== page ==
The outsole gains the benefit of some of Puma's proprietary technology. The traction, cushioning, and durability gains a boost from the EverRide and EverTrack systems. And the components that Puma studied in runners were translated into three elements and implemented in the Faas 300 under the term BioRide technology. This system consists of a rockered sole for a more effortless, natural foot motion and better forward propulsion; flex grooves that allow for increased flexibility and accuracy on the go; and a groove running the length of the shoe to increase stability and provide additional confidence of movement to the runner looking to zoom
With little in the way of cushioning, this really is a minimalist shoe or racing flat. It does boast a rockered sole even though some feel it is not really prevalent. But, they claim it does still promote a natural gait with less heel striking and an improved toe-off. Intended for speedwork or racing, it would not be suitable for long runs on surfaces other than the road or track or treadmill, as some reviewers point out. Though there are those that like it for other athletic endeavors such as Zumba as its sole's touchpoints provide ample ground feel, some still find the shoe's minimal cushioning make it appropriately lightweight and solid enough for casual wear.
The Faas 300 boasts an air mesh upper with perforated sides for breathability. Wrapped in nubuck overlays, the sides synthetic covering has holes for ventilation and the rest covers the toebox of the shoe. Its less constrictive nature makes it ideal for swiftness and agility. Puma also incorporates a molded sock liner to create security of fit for added stability. Puma did not integrate a heel counter though some reviewers claimed the shoe rubbed a bit in the back of the heel. Most felt though it was nothing a pair of higher ankle socks
could not fix.
While it is not the lightest for a racing shoe, most feel the way in which the components work together makes it feel extra lightweight and speedy. Weighing in at 9 oz for both men and women as it is a unisex shoe, the Puma Faas 300 is still considered lightweight enough for effectively racing at top performance speeds and for aggressive interval and track training. The lack of heft of this shoe is a source of satisfaction on and off the road though; some wearers are just pleased to use it as a daily "getting around" shoe.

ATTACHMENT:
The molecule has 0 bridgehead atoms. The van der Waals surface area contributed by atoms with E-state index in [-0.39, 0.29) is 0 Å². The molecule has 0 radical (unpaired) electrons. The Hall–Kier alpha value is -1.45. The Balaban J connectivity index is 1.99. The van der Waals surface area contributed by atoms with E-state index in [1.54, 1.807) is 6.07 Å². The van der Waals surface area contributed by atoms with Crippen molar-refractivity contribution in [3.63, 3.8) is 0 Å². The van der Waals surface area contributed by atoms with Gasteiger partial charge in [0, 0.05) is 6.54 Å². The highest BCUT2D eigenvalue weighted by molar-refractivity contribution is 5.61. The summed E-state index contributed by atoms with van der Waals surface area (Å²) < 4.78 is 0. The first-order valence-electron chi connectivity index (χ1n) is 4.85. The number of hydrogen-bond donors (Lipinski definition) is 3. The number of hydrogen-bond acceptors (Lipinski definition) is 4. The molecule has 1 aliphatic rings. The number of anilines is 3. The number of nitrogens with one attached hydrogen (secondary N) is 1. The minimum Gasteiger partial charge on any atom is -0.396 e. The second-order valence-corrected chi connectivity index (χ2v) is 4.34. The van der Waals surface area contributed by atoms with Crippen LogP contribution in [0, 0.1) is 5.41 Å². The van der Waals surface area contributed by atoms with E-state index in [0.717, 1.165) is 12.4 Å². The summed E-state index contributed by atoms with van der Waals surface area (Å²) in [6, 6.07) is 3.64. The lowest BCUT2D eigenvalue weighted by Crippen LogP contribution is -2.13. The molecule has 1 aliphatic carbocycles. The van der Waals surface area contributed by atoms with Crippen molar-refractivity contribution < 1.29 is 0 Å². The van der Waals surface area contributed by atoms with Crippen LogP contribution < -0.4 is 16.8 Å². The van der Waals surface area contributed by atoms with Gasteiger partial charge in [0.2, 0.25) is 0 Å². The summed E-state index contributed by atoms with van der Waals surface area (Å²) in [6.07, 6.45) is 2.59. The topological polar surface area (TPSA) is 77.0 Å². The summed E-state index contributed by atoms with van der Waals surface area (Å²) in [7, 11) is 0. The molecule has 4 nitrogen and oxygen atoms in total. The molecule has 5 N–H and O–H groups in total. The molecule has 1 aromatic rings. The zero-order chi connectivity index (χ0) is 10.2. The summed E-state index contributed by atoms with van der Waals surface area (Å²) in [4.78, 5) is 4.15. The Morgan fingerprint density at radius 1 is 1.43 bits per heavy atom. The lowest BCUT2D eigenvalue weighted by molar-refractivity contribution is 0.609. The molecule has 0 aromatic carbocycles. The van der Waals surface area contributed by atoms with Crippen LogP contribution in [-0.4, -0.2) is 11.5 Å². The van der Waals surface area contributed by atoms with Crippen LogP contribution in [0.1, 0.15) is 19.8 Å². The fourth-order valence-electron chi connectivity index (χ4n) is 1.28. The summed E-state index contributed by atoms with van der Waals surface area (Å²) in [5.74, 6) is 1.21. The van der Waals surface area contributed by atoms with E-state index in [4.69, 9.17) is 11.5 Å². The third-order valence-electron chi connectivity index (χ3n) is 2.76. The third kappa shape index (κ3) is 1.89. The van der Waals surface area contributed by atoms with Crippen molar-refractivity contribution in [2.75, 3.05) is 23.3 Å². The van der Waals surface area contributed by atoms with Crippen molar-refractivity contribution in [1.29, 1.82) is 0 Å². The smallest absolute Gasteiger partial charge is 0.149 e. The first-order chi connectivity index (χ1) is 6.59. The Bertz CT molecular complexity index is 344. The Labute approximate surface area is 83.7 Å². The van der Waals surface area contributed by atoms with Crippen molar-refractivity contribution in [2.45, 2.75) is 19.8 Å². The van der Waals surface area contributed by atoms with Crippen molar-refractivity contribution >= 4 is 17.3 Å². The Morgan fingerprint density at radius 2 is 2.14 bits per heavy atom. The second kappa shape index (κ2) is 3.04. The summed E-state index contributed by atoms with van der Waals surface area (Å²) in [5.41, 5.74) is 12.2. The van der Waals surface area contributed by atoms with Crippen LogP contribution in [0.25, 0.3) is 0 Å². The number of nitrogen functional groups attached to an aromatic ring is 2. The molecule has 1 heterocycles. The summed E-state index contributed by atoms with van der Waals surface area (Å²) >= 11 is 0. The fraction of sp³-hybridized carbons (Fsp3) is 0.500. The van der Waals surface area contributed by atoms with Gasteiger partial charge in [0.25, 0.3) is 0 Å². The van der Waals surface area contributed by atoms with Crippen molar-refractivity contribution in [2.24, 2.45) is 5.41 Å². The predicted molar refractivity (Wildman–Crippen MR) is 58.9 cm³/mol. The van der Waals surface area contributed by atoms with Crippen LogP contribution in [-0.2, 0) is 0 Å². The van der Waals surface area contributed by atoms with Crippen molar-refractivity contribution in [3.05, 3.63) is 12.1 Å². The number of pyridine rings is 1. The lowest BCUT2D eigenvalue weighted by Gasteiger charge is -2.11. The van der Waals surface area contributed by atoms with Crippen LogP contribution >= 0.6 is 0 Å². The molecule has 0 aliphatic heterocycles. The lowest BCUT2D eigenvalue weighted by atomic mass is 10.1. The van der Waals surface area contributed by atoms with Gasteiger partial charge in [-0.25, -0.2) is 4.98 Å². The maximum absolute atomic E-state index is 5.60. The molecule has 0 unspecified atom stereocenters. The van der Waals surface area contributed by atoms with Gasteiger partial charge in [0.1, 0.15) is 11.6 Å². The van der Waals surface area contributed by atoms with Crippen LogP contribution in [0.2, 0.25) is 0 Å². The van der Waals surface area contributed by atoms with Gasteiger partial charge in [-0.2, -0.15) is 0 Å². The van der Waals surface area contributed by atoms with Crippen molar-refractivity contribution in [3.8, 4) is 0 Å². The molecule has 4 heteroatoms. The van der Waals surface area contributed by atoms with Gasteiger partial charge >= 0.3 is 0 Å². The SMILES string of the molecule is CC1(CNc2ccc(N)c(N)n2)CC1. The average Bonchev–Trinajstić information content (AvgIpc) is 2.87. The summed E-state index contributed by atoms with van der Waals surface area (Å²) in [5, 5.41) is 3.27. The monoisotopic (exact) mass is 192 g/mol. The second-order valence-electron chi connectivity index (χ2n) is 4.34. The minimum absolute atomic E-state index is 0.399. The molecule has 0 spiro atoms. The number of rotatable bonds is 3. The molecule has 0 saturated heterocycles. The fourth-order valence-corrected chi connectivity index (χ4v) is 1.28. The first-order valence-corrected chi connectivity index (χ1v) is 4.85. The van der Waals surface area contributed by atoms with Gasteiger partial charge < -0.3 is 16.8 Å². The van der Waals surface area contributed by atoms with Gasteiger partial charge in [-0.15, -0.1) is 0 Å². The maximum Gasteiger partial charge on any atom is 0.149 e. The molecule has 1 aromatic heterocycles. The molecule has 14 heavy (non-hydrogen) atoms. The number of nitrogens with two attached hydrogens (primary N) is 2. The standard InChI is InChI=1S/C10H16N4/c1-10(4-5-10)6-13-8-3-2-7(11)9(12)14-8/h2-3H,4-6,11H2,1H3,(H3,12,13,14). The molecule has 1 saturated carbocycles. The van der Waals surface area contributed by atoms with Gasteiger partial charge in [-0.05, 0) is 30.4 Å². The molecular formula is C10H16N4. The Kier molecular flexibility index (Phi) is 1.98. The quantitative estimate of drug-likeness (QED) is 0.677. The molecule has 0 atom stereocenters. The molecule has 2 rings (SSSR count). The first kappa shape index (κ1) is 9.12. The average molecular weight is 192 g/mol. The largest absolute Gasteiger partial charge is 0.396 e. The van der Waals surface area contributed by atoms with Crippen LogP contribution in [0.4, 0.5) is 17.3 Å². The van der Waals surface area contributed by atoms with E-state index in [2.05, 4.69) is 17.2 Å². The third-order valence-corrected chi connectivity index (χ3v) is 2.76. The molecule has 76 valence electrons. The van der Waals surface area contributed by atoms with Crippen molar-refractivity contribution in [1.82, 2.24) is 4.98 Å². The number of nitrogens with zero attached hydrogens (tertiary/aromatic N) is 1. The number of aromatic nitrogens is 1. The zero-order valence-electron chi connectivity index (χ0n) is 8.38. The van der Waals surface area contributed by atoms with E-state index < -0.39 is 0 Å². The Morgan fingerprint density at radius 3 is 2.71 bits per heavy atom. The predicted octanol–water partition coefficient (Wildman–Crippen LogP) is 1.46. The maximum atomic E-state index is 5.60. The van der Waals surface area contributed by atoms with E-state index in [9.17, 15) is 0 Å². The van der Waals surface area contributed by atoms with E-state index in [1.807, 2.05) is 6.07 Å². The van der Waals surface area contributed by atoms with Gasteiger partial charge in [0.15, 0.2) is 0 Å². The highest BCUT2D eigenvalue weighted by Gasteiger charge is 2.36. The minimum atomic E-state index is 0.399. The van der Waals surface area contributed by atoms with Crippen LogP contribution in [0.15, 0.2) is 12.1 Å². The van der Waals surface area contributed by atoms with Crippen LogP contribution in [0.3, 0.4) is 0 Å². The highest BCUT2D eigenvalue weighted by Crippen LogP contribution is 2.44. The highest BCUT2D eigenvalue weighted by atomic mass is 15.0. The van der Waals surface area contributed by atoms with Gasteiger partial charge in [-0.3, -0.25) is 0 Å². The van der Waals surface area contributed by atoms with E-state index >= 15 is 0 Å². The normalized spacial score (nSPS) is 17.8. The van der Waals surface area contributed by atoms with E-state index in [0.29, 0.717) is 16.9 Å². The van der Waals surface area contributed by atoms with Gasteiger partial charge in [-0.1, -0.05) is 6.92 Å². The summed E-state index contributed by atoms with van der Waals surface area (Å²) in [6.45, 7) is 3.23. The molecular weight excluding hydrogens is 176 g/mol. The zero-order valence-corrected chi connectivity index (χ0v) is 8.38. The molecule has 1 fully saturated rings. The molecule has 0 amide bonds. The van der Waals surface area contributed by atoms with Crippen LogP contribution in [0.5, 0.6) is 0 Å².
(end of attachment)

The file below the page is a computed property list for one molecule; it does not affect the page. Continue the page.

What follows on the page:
The Faas 300's upper is comprised of a highly breathable air mesh with a synthetic wrap overlay with large perforated holes on the sides that work together creates a cool comfortable environment for the feet allowing runners the confidence to fuel a swift kick
on the course or road.
While this shoe was overall very well rated, there were some that found the sizing to be largely inaccurate. The reviewers felt the Faas 300 to run small, and some felt it was a little narrow throughout. Though the majority were pleased with almost all aspects of this shoe - from breathability and the support of a well fitting upper to the right amount of cushioning for the intended purpose - speed and performance. There were those that liked these shoes for other athletic purposes such as Zumba
, and some still, just for casual daily wear.
Simplistic in style, some were not pleased by it, but the majority feel this shoe does what it sets out to do and the fashion of it is suitable for this purpose. With some time lapse since its debut, the Faas 300 is most readily available only in white/grey violet/lime punch and high risk red/ white/fluorescent lime. This first installment of the 300 is more difficult to come by than its successors making choices slim for a shoe that is so well received.
Overall, most wearers felt this shoe was well constructed with ample and not overpowering synthetic overlay and that the sole's evertrack rubber enhanced the lifespan of the Faas 300. A small number of reviews cited unusual wear and tearing of the upper in a short amount of time and durability is a very important aspect of any shoe. While it can be a deal breaker for those with this experience, judging from the positive feedback for the shoe, this seems not to be a very widespread issue.
With minimal cushioning beneath and an upper with a small amount of synthetic overlay, the Faas 300 covers and guard the foot against the elements but doesn't really stand out as offering additional support in the way of protection. Though the breathable mesh in the upper does aid in keeping the foot cool and dry to the end that it helps runners avoid damage to the foot in the way of blisters.